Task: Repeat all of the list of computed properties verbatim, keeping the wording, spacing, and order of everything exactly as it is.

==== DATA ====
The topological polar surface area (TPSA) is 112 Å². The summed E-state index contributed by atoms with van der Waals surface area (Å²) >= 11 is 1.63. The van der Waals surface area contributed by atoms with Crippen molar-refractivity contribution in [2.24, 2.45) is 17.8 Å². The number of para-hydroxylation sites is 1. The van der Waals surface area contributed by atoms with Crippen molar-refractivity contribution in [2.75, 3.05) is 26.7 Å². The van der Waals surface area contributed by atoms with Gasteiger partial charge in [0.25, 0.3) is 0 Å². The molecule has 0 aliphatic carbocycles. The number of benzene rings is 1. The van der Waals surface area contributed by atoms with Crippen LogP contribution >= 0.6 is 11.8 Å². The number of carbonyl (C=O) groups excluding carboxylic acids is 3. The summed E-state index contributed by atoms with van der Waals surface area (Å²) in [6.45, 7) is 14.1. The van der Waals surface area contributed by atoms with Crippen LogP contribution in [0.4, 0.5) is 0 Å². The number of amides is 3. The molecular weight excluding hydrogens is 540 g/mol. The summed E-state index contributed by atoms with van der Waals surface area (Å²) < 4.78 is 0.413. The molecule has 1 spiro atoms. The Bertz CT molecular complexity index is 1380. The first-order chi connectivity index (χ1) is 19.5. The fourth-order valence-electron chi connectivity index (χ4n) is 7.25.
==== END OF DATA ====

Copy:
The topological polar surface area (TPSA) is 112 Å². The summed E-state index contributed by atoms with van der Waals surface area (Å²) >= 11 is 1.63. The van der Waals surface area contributed by atoms with Crippen molar-refractivity contribution in [2.24, 2.45) is 17.8 Å². The number of para-hydroxylation sites is 1. The van der Waals surface area contributed by atoms with Crippen molar-refractivity contribution in [2.75, 3.05) is 26.7 Å². The van der Waals surface area contributed by atoms with Gasteiger partial charge in [0.25, 0.3) is 0 Å². The molecule has 0 aliphatic carbocycles. The number of benzene rings is 1. The van der Waals surface area contributed by atoms with Crippen LogP contribution >= 0.6 is 11.8 Å². The number of carbonyl (C=O) groups excluding carboxylic acids is 3. The summed E-state index contributed by atoms with van der Waals surface area (Å²) in [6.45, 7) is 14.1. The van der Waals surface area contributed by atoms with Crippen LogP contribution in [0.4, 0.5) is 0 Å². The number of amides is 3. The molecular weight excluding hydrogens is 540 g/mol. The summed E-state index contributed by atoms with van der Waals surface area (Å²) < 4.78 is 0.413. The molecule has 1 spiro atoms. The Bertz CT molecular complexity index is 1380. The first-order chi connectivity index (χ1) is 19.5. The fourth-order valence-electron chi connectivity index (χ4n) is 7.25.